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What Is Stress?

Updated: Dec 1, 2019

Stress can be defined as anything that throws your body out of allostatic balance.

Stress comes in many ways:


And many other things, regardless of the type of stress you turn on the same stress response.

One of the hallmarks of the stress-response is the rapid mobilization of energy from storage sites and the inhibition of further storage.

Glucose and the simplest forms of proteins and fats come pouring out of your fat cells, liver, and muscles, all to stoke whichever muscles are struggling to save your neck.

If your body has mobilized all that glucose, it also needs to deliver it to the critical muscles as rapidly as possible. Heart rate, blood pressure, and breathing rate increase, all to transport nutrients and oxygen at greater rates.

During an emergency, it makes sense that your body halts long-term, expensive building projects. If there is a tornado bearing down on the house, this isn’t the day to repaint the garage.

Hold off on the long-term projects until you know there is a long term. Thus, during stress, digestion is inhibited, there isn’t enough time to derive the energetic benefits of the slow process of digestion, so why waste energy on it?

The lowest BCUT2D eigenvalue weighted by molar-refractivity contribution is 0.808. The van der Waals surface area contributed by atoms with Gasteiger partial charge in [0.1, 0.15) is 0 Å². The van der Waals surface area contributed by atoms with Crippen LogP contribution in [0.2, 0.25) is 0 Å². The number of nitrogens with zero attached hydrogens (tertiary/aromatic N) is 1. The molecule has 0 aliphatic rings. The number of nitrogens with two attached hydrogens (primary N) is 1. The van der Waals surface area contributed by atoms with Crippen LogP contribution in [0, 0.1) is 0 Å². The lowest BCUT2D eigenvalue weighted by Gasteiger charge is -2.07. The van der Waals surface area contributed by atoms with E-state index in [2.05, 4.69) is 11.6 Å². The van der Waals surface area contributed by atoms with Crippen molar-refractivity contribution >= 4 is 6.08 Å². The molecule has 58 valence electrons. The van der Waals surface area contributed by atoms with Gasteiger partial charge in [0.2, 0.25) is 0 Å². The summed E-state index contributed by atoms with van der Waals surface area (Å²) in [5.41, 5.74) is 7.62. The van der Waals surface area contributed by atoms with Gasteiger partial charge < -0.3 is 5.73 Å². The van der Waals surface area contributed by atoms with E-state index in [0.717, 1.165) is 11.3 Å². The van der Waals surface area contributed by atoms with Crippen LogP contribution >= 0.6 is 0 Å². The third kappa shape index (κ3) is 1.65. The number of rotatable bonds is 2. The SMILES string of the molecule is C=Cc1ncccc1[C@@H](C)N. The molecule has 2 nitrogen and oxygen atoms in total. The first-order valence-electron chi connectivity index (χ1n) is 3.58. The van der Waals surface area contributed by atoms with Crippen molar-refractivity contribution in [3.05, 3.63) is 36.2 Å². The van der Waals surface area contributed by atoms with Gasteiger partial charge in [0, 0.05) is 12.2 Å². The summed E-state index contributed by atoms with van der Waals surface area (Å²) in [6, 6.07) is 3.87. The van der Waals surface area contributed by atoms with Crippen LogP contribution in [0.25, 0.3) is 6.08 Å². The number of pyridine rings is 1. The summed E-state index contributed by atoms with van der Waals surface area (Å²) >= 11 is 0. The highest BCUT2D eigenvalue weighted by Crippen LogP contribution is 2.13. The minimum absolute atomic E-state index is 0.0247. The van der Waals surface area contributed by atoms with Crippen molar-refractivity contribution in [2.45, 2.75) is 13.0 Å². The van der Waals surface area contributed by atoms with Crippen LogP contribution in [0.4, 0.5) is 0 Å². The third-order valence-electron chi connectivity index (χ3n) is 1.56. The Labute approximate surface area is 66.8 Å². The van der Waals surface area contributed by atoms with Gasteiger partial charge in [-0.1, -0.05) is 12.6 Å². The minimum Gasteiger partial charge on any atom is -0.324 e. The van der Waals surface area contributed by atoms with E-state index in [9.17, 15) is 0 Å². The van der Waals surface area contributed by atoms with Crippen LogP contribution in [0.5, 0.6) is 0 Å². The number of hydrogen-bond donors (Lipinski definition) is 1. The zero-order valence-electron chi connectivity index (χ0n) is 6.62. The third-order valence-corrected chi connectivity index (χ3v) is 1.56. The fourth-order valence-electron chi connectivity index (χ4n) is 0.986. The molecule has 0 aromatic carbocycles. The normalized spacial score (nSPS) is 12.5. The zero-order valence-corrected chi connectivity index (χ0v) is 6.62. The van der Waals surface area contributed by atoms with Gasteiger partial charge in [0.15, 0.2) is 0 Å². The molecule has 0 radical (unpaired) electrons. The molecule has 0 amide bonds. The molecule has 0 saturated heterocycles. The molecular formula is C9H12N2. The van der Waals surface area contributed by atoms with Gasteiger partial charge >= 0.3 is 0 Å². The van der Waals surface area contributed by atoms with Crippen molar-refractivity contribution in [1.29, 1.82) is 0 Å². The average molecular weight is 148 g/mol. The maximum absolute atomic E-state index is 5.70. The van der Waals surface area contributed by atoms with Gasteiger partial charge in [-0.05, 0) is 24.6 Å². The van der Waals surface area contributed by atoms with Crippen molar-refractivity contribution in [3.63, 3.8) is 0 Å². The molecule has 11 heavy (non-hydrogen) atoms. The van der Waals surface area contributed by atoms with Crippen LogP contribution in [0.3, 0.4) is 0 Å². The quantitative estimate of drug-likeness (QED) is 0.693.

The same thing goes for growth and reproduction, both expensive, optimistic things to be doing with your body (especially if you are female).

During stress, growth and tissue repair is curtailed, sexual drive decreases in both sexes; females are less likely to ovulate or to carry pregnancies to term, while males begin to have trouble with erections and secrete less testosterone.

Along with these changes, immunity is also inhibited. The immune system, which defends against infections and illness, is ideal for spotting the tumor cell that will kill you in a year, or making enough antibodies to protect you in a few weeks, but is it really needed this instant?

The logic here appears to be the same, look for tumors some other time; expend the energy more wisely now.

Another feature of the stress-response becomes apparent during times of extreme physical pain. With sufficiently sustained stress, our perception of pain can become blunted.

It’s the middle of a battle; soldiers are storming a stronghold with wild abandon. A soldier is shot, grievously injured, and the man doesn’t even notice it. He’ll see blood on his clothes and worry that one of his buddies near him has been wounded, or he’ll wonder why his innards feel numb. As the battle fades, someone will point with amazement at his injury, didn’t it hurt like hell? It didn’t.

Such stress-induced analgesia is highly adaptive and well documented.

Finally, during stress, shifts occur in cognitive and sensory skills. Suddenly certain aspects of memory improve, which is always helpful if you’re trying to figure out how to get out of an emergency. Moreover, your senses become sharper.

Think about watching a terrifying movie on television, on the edge of your seat at the tensest part. The slightest noise, a creaking door, and you nearly jump out of your skin. Better memory, sharper detection of sensations, all quiet adaptive and helpful.

The above information is taken from the The book Why Zebras Don't Get Ulcers

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1 Comment

Helder Barroso
Helder Barroso
Dec 23, 2018

Great Article

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